Miguel Diaz, U.S. ambassador to the Vatican, introduces Archbishop Silvano Tomasi, the Vatican observer at the United Nations in Geneva, during a town hall discussion on migration hosted by the U.S. Embassy to the Holy See at the Pontifical North American College in Rome March 8. CNS photo/Paul Haring

Migration offers opportunity for growth, mission, say speakers in Rome

By  Cindy Wooden, Catholic News Service
  • March 8, 2012

ROME - While migration brings struggles for the migrant and the host country, in the long term it provides opportunities for stability, cultural enrichment and religious growth, said speakers at a Rome event sponsored by the U.S. Embassy to the Holy See.

U.S. Ambassador Miguel H. Diaz, a Cuban-born theologian, told the audience that while balancing humanitarian and legal concerns is a challenge for modern states dealing with migration, "by finding ways to integrate migrants, communities can become stronger than before. The experience of migration can be an opportunity to embrace positively human diversity."

The ambassador led a panel discussion, "Building Bridges of Opportunity: Migration and Diversity" March 8 at the Pontifical North American College; the discussion brought together Vatican officials, experts on migration, other ambassadors, students, priests, religious and people working with immigrants.

Diaz opened the discussion by commenting on the biblical story of Abraham and Sarah welcoming three strangers, who turned out to be God's messengers. The story, he said, "suggests the challenges and opportunities that come with encountering strangers and the ethical responsibility to share life-sustaining resources."

Archbishop Silvano Tomasi, the Vatican observer at U.N. agencies in Geneva and at the International Organization for Migration, told the conference, "The church sees migration as a resource for development, a positive phenomenon.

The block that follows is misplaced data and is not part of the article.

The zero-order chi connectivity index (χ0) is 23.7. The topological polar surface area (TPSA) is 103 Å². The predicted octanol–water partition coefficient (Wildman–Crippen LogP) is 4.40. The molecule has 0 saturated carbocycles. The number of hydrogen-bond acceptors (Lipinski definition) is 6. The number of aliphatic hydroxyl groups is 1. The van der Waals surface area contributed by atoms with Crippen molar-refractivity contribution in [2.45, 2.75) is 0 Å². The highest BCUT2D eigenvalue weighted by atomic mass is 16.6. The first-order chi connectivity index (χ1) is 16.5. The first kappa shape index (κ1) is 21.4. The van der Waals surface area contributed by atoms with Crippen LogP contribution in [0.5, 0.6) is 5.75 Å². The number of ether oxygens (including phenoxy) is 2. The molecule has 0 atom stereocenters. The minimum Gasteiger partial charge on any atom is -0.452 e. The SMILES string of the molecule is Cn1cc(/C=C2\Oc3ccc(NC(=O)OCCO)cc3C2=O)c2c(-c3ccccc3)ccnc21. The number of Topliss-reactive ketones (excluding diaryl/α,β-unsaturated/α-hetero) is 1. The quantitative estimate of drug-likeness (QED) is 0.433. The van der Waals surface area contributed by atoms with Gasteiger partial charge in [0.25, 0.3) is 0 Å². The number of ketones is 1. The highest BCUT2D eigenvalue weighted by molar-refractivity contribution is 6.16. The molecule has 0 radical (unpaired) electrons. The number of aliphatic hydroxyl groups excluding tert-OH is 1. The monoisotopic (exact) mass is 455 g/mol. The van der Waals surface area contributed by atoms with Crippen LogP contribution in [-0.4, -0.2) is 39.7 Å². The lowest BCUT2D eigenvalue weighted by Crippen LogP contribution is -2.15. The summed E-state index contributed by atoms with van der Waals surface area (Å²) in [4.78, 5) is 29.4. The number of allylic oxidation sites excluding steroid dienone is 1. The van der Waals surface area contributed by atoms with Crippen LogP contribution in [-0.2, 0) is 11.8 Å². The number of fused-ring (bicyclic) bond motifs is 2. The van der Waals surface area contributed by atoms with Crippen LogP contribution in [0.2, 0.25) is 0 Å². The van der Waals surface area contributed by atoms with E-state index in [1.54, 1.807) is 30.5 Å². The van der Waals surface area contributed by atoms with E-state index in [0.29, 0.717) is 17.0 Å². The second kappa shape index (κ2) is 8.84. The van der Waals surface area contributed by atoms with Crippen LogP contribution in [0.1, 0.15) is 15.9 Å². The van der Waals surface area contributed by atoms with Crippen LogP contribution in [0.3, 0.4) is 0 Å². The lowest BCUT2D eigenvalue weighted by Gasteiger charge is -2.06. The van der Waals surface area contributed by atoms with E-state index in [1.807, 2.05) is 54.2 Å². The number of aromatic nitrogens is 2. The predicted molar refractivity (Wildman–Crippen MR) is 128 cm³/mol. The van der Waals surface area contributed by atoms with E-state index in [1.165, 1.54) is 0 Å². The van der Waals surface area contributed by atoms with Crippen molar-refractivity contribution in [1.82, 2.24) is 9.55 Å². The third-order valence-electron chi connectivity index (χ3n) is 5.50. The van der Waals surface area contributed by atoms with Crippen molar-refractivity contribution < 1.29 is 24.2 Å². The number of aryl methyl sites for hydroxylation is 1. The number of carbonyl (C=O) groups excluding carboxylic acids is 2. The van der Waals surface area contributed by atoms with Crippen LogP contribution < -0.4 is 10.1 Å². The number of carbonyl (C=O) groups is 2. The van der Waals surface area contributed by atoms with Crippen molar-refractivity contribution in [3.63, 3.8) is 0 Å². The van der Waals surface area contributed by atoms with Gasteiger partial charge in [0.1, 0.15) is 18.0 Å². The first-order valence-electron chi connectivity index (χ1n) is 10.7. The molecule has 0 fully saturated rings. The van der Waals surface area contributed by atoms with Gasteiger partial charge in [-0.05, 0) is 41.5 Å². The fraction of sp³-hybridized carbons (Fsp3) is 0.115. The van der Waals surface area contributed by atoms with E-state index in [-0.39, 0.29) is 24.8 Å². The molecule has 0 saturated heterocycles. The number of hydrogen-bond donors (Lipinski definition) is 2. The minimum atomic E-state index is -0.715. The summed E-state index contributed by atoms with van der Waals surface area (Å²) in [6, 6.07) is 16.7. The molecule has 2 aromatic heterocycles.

"In the long experience of the church, migrants are a contribution (to society); they bring something positive, constructive, even though they take the dirty and difficult and dangerous jobs in society, they bring themselves, their tradition, their identity" to a new land.

Archbishop Tomasi also said that throughout history, migrants brought Christianity to new lands. Even today, he said, Catholics from the Philippines, India and Sri Lanka are founding parishes in the Gulf States where they have migrated for work.

In North America and Europe, he said, "the missions are now coming to us." While Catholic missionaries used to set off for Africa or Asia, now Africans and Asians are immigrating, giving every North American and European Catholic a chance to witness to the Gospel through a warm welcome, concrete assistance and introductions to the Gospel message.

"The first right of people is the right not to be forced to migrate," he said, but given civil unrest, climate change and the global economy -- and not just during the current crisis -- people do and will continue to feel they have no choice but to seek safety and a better life abroad.

"These people aren't tourists," he said. At the root of migration, there is the relationship between poor countries and rich countries. "As long as the disproportionate gap exists between rich countries and poor countries, we will have continuing migration."

The archbishop said that while migration always benefits a host country in the long term, the difficulties of welcoming and integrating newcomers with different languages, cultures, habits, religions and lifestyles are immediate and local, which makes placing heavy restrictions on migration a popular position for politicians running for office every four or six years.

Cardinal Gianfranco Ravasi, president of the Pontifical Council for Culture, said education -- both in schools and in religious education classes -- is a key to helping people recognize the human dignity of migrants and the cultural richness they can bring.

In many parts of Europe, he said, there is a fear of the growing number of Muslim immigrants and a sense that somehow Europe is being challenged to give up some of its Christian traditions and culture to make space for them.

As Christians and Muslims meet in neighborhoods across Europe, he said, there will be no real dialogue, no dynamic sense of cultural diversity unless Christians start taking their own faith seriously.

In several Italian towns, politicians have been fighting court cases brought by Muslims or atheists to remove crucifixes from school rooms and other public buildings. But, Cardinal Ravasi said, many of those towns "are pagan," because the townspeople "defend the idea of their faith, but don't practice it."

In too many parts of Europe, he said, Christianity is part of the local folklore and dictates the town feast, but has nothing to do with the daily life of its residents.

"Europe is in difficulty with Islam because it has lost its identity, its Christian face," he said, and without a sense of identity on both sides, dialogue is impossible.

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